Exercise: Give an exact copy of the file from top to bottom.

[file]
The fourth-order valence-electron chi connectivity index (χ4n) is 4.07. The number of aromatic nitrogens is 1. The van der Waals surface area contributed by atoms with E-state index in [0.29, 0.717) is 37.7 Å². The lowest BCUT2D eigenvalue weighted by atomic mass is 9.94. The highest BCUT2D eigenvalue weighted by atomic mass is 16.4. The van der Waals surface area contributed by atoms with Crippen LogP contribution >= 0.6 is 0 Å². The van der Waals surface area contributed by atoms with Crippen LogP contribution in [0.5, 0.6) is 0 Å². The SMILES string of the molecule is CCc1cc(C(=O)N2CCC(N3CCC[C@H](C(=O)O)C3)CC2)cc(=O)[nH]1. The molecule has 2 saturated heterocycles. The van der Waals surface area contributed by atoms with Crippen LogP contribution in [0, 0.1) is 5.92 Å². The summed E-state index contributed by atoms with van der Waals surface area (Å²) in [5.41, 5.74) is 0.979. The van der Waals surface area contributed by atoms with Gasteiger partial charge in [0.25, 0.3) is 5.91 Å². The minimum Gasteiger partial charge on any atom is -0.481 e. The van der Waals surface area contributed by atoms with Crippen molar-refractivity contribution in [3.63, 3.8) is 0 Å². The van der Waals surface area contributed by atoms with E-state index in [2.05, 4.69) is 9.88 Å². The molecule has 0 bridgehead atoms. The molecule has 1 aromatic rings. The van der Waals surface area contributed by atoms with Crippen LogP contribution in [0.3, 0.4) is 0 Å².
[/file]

The fourth-order valence-electron chi connectivity index (χ4n) is 4.07. The number of aromatic nitrogens is 1. The van der Waals surface area contributed by atoms with E-state index in [0.29, 0.717) is 37.7 Å². The lowest BCUT2D eigenvalue weighted by atomic mass is 9.94. The highest BCUT2D eigenvalue weighted by atomic mass is 16.4. The van der Waals surface area contributed by atoms with Crippen LogP contribution >= 0.6 is 0 Å². The van der Waals surface area contributed by atoms with Crippen LogP contribution in [0.5, 0.6) is 0 Å². The SMILES string of the molecule is CCc1cc(C(=O)N2CCC(N3CCC[C@H](C(=O)O)C3)CC2)cc(=O)[nH]1. The molecule has 2 saturated heterocycles. The van der Waals surface area contributed by atoms with Crippen LogP contribution in [0, 0.1) is 5.92 Å². The summed E-state index contributed by atoms with van der Waals surface area (Å²) in [5.41, 5.74) is 0.979. The van der Waals surface area contributed by atoms with Gasteiger partial charge in [0.25, 0.3) is 5.91 Å². The minimum Gasteiger partial charge on any atom is -0.481 e. The van der Waals surface area contributed by atoms with Crippen molar-refractivity contribution in [3.63, 3.8) is 0 Å². The van der Waals surface area contributed by atoms with E-state index in [2.05, 4.69) is 9.88 Å². The molecule has 0 bridgehead atoms. The molecule has 1 aromatic rings. The van der Waals surface area contributed by atoms with Crippen LogP contribution in [0.3, 0.4) is 0 Å².